The special drawing rights reserve (SDR) was created by the International Monetary Fund (IMF) in 1969. It is designed to supplement the existing official reserves of member countries. But what is it?
As the IMF states, the SDR is “neither a currency nor a claim on the IMF”. Multiple currencies are held all around the world in many different countries – so, for example, not all of the sterling in the world is held in Britain. So an SDR allows a member of the IMF to obtain surplus currency held by another IMF member. This can be arranged by agreement.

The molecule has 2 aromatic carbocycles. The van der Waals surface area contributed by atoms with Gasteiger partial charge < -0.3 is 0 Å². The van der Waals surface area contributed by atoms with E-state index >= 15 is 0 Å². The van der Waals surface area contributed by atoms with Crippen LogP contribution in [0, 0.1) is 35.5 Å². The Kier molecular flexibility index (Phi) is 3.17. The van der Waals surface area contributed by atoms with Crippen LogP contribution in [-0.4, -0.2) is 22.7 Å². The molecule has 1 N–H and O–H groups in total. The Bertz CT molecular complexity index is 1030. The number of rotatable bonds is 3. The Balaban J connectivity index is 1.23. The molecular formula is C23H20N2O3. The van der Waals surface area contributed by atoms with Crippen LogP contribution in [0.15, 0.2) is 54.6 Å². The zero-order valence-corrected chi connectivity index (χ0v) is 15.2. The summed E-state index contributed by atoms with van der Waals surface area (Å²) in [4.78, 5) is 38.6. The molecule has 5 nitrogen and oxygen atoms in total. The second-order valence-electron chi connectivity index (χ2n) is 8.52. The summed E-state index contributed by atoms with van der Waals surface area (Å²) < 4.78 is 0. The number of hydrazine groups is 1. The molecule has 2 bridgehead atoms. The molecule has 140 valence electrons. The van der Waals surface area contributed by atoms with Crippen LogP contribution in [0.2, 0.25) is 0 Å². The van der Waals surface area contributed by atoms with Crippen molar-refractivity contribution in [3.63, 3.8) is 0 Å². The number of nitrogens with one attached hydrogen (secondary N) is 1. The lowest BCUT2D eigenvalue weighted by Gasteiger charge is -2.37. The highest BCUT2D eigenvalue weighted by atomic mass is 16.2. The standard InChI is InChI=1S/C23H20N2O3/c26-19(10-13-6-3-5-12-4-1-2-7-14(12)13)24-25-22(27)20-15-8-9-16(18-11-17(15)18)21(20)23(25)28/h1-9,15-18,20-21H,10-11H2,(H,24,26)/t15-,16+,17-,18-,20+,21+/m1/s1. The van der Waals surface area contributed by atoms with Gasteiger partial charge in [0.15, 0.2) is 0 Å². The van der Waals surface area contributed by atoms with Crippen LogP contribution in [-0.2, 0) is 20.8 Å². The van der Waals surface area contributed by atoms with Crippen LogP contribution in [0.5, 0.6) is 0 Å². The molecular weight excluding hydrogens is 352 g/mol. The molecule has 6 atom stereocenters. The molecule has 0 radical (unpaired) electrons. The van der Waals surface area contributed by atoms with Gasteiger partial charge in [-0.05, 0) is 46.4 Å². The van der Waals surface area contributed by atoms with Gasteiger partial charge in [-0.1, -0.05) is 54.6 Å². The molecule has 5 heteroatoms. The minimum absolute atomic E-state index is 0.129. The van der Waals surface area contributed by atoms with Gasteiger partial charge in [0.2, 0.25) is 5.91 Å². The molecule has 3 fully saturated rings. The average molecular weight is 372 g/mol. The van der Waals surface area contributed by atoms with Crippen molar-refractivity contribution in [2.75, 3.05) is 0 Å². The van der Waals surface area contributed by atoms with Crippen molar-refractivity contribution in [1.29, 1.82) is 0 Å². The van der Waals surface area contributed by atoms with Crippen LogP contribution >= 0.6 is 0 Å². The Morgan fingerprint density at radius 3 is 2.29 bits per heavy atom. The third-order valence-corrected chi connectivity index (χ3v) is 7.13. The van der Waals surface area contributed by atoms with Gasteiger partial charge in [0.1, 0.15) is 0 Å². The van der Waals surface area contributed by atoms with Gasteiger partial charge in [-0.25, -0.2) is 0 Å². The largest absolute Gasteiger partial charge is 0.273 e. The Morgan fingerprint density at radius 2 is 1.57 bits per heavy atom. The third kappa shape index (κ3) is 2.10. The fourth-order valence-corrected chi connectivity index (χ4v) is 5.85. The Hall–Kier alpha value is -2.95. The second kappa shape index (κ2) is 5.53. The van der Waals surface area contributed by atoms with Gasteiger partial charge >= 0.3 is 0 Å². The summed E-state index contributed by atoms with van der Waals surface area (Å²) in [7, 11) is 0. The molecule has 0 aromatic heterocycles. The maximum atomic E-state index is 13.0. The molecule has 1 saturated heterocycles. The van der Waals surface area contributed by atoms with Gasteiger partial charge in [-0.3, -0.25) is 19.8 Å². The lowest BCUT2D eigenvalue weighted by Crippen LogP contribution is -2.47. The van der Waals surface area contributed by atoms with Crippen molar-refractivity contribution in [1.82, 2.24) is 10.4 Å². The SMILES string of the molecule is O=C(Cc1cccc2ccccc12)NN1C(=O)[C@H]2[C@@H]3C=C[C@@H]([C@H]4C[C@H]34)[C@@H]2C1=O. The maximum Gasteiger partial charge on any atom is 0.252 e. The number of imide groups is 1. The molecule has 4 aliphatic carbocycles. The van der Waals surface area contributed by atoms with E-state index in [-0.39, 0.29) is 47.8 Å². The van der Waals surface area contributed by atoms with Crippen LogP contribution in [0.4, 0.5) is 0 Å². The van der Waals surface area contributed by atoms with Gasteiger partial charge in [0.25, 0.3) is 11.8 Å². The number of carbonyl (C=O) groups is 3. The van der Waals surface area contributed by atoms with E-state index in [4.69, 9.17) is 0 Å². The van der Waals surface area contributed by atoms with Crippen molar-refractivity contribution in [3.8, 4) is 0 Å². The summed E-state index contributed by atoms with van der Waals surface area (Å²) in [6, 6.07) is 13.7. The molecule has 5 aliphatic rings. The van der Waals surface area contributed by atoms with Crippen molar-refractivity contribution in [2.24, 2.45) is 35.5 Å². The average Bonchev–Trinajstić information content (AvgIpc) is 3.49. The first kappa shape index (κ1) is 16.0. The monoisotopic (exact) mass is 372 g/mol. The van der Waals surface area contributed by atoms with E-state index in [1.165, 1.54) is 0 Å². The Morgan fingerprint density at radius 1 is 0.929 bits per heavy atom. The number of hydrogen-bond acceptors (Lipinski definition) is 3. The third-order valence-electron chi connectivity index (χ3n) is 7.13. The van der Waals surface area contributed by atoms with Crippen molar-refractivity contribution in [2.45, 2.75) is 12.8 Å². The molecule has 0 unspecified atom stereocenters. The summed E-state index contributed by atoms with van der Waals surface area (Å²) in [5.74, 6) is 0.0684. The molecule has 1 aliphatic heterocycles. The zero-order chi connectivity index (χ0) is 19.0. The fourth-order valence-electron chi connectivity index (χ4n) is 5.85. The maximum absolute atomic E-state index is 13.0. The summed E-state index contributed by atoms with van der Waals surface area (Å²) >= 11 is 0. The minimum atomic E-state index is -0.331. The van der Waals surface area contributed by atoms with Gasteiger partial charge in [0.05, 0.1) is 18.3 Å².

Alternatively, the IMF can designate members with strong external positions (current account surpluses) to buy SDRs from members with much weaker positions to release the currency that they need to meet their external obligations and payments. The value of an SDR is based on a basket of currencies – the euro, yen, sterling and the US dollar – and carries an interest rate. The US dollar value of the SDR is available every day on the IMF website.